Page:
Like millions of other Syrians, Ali Belkesh’s world has been turned upside down by the uprising against President Bashar al-Assad, which has transformed him from a country boy—“I used to sell farming tools before the revolution,” he says—into a frontline sniper.
On this day, Ali is crouched behind a wall, holding a mirror around a corner. He’s searching in vain for an enemy sharpshooter further down the burnt-out street.
In a few moments, the enemy sharpshooter will have Ali in his crosshairs and take his shot.
In Aleppo, people tread carefully. Signs hang off walls saying: “Beware—snipers!” People shout conversations across deserted streets. Throughout much of the city’s old quarter, at every small intersection and across every open space, people sprint. Like a deadly pinball arcade, snipers’ bullets ricochet through the narrow streets, bouncing off the walls and ground. Neighborhoods are made up of “sniper alleys.”
Since practically the beginning of the conflict, snipers have been one of the defining characteristics of the Syrian uprising. The opposition says the government first used them against peaceful anti-regime demonstrators in the uprising’s initial stages. But as the civil conflict has sharpened, both sides are employing the renegade sharpshooters. Maya Nasser, a correspondent for Iran’s Press TV, is thought to have been killed by a rebel sniper in Damascus.
It’s impossible to get a reliable count of the number of snipers in Aleppo, but all sides agree that there are more shooters than ever operating in the city. The opposition claims that the increase is due to an influx of foreign snipers fighting in support of the government troops.
“We think they are not Syrian. We have found enemy bodies that don’t look Syrian,” said Barry Abdul Latif, an opposition activist who travels almost daily to frontlines across Aleppo to document the fighting. Echoing widespread suspicions, he says, “We think they are Iranian. But we don’t have proof.”
Times of violence birth macabre customs. Exactly why army snipers are killing Aleppo’s stray cats in not clear—some say it’s a way for the snipers to remain sharp and pass the time. Others say it’s a sign of the sniper’s nerves, taking shots at anything that moves.
After awhile, one stops trying to make sense, and accepts that it might be bloodletting to just spill some blood.
Soft-spoken and humble, Ali Belkesh, the 28-year-old farmboy-turned-sniper, has been in the uprising since its beginning in 2011. When his countrymen took up arms, his good eyesight made him a natural choice for a sniper.
Since then, he guesses he’s killed 15 Syrian soldiers.
Always in shorts and a baseball cap, Ali looks like a Syrian skateboarder. When he’s not fighting, he plays videogames late into the night, favoring airplane simulators as government aircraft fly in the skies above.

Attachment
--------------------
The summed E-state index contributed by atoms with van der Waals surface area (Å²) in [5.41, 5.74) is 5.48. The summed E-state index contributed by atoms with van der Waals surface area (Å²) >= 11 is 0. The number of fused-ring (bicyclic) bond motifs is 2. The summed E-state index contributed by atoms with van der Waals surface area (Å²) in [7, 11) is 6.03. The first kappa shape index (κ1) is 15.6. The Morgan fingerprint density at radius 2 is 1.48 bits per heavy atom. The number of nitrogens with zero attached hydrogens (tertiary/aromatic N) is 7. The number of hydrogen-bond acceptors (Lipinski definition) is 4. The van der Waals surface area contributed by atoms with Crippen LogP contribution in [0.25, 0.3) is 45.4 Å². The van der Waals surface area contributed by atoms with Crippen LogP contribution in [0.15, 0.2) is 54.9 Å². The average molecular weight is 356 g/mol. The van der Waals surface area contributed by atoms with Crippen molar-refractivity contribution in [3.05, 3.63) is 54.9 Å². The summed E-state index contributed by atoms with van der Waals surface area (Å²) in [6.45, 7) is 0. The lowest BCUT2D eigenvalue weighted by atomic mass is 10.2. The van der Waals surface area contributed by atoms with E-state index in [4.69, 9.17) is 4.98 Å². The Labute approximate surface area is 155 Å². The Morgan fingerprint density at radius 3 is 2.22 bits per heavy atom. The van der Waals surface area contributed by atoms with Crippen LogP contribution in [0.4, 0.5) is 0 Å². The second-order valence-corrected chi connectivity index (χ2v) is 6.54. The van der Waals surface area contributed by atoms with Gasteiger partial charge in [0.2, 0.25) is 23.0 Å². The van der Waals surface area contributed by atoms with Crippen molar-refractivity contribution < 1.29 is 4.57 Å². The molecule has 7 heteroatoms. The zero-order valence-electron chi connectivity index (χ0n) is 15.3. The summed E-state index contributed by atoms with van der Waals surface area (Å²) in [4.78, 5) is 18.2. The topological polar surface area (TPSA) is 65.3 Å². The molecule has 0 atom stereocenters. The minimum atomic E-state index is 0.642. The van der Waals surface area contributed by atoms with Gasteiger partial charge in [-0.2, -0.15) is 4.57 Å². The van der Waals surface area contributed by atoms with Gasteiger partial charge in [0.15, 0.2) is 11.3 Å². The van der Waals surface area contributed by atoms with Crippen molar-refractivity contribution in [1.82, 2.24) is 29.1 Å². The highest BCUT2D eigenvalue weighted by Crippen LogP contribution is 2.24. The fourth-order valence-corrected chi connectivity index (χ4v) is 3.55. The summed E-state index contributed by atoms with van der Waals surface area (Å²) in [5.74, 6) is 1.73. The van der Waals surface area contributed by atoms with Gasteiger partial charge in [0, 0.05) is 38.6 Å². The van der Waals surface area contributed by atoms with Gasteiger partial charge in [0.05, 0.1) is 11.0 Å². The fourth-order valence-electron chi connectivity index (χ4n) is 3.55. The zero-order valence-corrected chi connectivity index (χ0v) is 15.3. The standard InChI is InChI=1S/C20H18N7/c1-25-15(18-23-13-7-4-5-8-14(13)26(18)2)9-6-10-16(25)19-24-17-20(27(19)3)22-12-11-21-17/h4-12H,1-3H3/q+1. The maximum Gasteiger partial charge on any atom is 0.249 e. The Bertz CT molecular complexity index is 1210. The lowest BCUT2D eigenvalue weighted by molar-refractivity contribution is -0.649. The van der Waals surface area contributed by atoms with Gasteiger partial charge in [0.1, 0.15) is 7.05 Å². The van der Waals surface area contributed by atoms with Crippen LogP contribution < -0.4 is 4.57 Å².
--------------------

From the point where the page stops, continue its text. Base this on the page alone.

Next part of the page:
He has a wide smile, especially when he talks of his two-year-old daughter, whose picture he carries on his cell phone.
In Aleppo, people tread carefully. Signs hang off walls saying: “Beware—snipers!”
Today, Ali’s rebel brigade is bogged down by a sniper in the neighborhood of Saif al-Dawla, one of Aleppo’s frontlines. Carrying his Steyr Daimler rifle, Ali creeps through the dark corridors of an abandoned house. He motions to be quiet as he climbs up to an open window. Cocking his head, he points to the window—in the next house, Syrian soldiers can be heard talking.
He returns to the front of the house, where 10 or so rebel fighters wait with Kalashnikovs in their laps. They can’t move forward until Ali has located and taken out an army sniper further down the street.
He edges along a brick wall out on to the street. At the wall’s end, he pokes a mirror around the corner, looking at the reflection for any sign of the sniper. A burnt-out bus sits in the middle of the street. In front, a building smolders, half of its façade blasted off. But no sign of the sniper. After 30 seconds, Ali gives up, walking back to his fellow fighters with a shrug.
A crack rings out and Ali drops to the floor with a yell. The enemy sniper has struck. The other fighters quickly pull him back in to the house before the sniper can get a second shot. Gently patting him all over, the fighters look for the bullet hole. Pulling up his T-shirt, they see that the bullet only grazed him over his left shoulder.
Even though it’s a minor cut, Ali is helped out of the frontline to see a doctor. Just before reaching a car, the fighters sprint across a big intersection to avoid another sniper.
“He can kill as many of us as he can. But we will never surrender. We will fight until victory,” says Ali.
The next day, Ali returns to the same street, back to looking for that sniper.
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